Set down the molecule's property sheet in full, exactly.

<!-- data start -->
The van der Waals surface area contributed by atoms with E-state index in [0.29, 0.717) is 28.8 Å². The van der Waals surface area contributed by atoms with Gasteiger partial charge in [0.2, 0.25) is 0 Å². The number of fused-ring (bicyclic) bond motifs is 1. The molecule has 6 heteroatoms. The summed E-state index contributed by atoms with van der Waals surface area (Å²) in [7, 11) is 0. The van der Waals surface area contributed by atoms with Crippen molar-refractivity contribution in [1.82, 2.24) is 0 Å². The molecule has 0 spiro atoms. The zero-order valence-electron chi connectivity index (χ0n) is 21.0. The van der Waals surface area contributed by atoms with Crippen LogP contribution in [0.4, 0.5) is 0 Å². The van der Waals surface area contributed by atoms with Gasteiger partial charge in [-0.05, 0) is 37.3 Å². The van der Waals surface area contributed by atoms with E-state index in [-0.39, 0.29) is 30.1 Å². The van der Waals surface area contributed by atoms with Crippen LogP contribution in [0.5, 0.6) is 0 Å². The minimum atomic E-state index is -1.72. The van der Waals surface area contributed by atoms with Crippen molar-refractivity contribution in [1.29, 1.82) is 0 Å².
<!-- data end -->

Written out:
The van der Waals surface area contributed by atoms with E-state index in [0.29, 0.717) is 28.8 Å². The van der Waals surface area contributed by atoms with Gasteiger partial charge in [0.2, 0.25) is 0 Å². The number of fused-ring (bicyclic) bond motifs is 1. The molecule has 6 heteroatoms. The summed E-state index contributed by atoms with van der Waals surface area (Å²) in [7, 11) is 0. The van der Waals surface area contributed by atoms with Crippen molar-refractivity contribution in [1.82, 2.24) is 0 Å². The molecule has 0 spiro atoms. The zero-order valence-electron chi connectivity index (χ0n) is 21.0. The van der Waals surface area contributed by atoms with Crippen LogP contribution in [0.4, 0.5) is 0 Å². The van der Waals surface area contributed by atoms with Gasteiger partial charge in [-0.05, 0) is 37.3 Å². The van der Waals surface area contributed by atoms with E-state index in [-0.39, 0.29) is 30.1 Å². The van der Waals surface area contributed by atoms with Crippen LogP contribution in [0.5, 0.6) is 0 Å². The minimum atomic E-state index is -1.72. The van der Waals surface area contributed by atoms with Crippen molar-refractivity contribution in [1.29, 1.82) is 0 Å².